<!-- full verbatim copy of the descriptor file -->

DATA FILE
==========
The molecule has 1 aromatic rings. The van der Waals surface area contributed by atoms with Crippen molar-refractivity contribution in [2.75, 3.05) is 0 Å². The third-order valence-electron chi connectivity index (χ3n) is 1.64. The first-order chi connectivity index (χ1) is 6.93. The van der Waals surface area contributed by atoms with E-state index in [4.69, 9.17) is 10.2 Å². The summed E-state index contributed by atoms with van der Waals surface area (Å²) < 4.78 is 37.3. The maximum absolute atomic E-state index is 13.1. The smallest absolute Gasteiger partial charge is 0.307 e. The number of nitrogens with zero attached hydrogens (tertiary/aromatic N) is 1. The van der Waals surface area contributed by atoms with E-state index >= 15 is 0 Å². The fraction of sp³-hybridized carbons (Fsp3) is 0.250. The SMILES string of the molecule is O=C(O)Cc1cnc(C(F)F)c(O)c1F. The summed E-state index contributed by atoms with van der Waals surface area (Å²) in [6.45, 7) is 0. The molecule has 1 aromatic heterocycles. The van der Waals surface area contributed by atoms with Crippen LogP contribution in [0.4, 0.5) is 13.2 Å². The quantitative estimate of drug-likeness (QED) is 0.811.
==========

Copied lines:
The molecule has 1 aromatic rings. The van der Waals surface area contributed by atoms with Crippen molar-refractivity contribution in [2.75, 3.05) is 0 Å². The third-order valence-electron chi connectivity index (χ3n) is 1.64. The first-order chi connectivity index (χ1) is 6.93. The van der Waals surface area contributed by atoms with E-state index in [4.69, 9.17) is 10.2 Å². The summed E-state index contributed by atoms with van der Waals surface area (Å²) < 4.78 is 37.3. The maximum absolute atomic E-state index is 13.1. The smallest absolute Gasteiger partial charge is 0.307 e. The number of nitrogens with zero attached hydrogens (tertiary/aromatic N) is 1. The van der Waals surface area contributed by atoms with E-state index >= 15 is 0 Å². The fraction of sp³-hybridized carbons (Fsp3) is 0.250. The SMILES string of the molecule is O=C(O)Cc1cnc(C(F)F)c(O)c1F. The summed E-state index contributed by atoms with van der Waals surface area (Å²) in [6.45, 7) is 0. The molecule has 1 aromatic heterocycles. The van der Waals surface area contributed by atoms with Crippen LogP contribution in [0.4, 0.5) is 13.2 Å². The quantitative estimate of drug-likeness (QED) is 0.811.